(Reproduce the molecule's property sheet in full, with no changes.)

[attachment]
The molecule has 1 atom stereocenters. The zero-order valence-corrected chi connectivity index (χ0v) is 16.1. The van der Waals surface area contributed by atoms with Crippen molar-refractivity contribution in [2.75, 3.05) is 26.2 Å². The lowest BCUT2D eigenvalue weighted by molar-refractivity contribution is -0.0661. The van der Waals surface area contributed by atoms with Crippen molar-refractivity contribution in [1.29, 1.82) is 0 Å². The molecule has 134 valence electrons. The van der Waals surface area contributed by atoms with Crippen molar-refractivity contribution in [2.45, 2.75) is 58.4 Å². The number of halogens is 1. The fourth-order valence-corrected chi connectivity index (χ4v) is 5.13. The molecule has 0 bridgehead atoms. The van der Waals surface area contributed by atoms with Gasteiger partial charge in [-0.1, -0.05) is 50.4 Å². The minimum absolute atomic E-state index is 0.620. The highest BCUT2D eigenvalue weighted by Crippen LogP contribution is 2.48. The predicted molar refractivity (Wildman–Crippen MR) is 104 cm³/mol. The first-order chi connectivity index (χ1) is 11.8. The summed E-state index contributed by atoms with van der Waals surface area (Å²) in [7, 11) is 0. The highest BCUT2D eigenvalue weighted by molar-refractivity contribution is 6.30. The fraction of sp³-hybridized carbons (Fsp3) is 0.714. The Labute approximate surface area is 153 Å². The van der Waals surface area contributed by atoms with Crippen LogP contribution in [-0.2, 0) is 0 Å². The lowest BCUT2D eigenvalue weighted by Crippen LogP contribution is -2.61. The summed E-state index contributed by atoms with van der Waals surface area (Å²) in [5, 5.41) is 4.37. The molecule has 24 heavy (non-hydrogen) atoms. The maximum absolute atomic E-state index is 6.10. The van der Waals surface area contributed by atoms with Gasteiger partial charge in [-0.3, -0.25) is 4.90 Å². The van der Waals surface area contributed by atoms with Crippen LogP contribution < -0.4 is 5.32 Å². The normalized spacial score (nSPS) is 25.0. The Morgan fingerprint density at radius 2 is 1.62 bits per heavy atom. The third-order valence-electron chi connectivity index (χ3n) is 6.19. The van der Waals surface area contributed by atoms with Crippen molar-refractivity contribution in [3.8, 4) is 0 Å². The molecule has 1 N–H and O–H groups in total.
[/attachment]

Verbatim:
The molecule has 1 atom stereocenters. The zero-order valence-corrected chi connectivity index (χ0v) is 16.1. The van der Waals surface area contributed by atoms with Crippen molar-refractivity contribution in [2.75, 3.05) is 26.2 Å². The lowest BCUT2D eigenvalue weighted by molar-refractivity contribution is -0.0661. The van der Waals surface area contributed by atoms with Crippen molar-refractivity contribution in [1.29, 1.82) is 0 Å². The molecule has 134 valence electrons. The van der Waals surface area contributed by atoms with Crippen molar-refractivity contribution in [2.45, 2.75) is 58.4 Å². The number of halogens is 1. The fourth-order valence-corrected chi connectivity index (χ4v) is 5.13. The molecule has 0 bridgehead atoms. The van der Waals surface area contributed by atoms with Gasteiger partial charge in [-0.1, -0.05) is 50.4 Å². The minimum absolute atomic E-state index is 0.620. The highest BCUT2D eigenvalue weighted by Crippen LogP contribution is 2.48. The predicted molar refractivity (Wildman–Crippen MR) is 104 cm³/mol. The first-order chi connectivity index (χ1) is 11.8. The summed E-state index contributed by atoms with van der Waals surface area (Å²) in [7, 11) is 0. The highest BCUT2D eigenvalue weighted by molar-refractivity contribution is 6.30. The fraction of sp³-hybridized carbons (Fsp3) is 0.714. The Labute approximate surface area is 153 Å². The van der Waals surface area contributed by atoms with Crippen LogP contribution in [-0.2, 0) is 0 Å². The lowest BCUT2D eigenvalue weighted by Crippen LogP contribution is -2.61. The summed E-state index contributed by atoms with van der Waals surface area (Å²) in [5, 5.41) is 4.37. The molecule has 24 heavy (non-hydrogen) atoms. The maximum absolute atomic E-state index is 6.10. The van der Waals surface area contributed by atoms with Gasteiger partial charge in [-0.3, -0.25) is 4.90 Å². The van der Waals surface area contributed by atoms with Crippen LogP contribution < -0.4 is 5.32 Å². The normalized spacial score (nSPS) is 25.0. The Morgan fingerprint density at radius 2 is 1.62 bits per heavy atom. The third-order valence-electron chi connectivity index (χ3n) is 6.19. The van der Waals surface area contributed by atoms with Crippen molar-refractivity contribution in [3.8, 4) is 0 Å². The molecule has 1 N–H and O–H groups in total.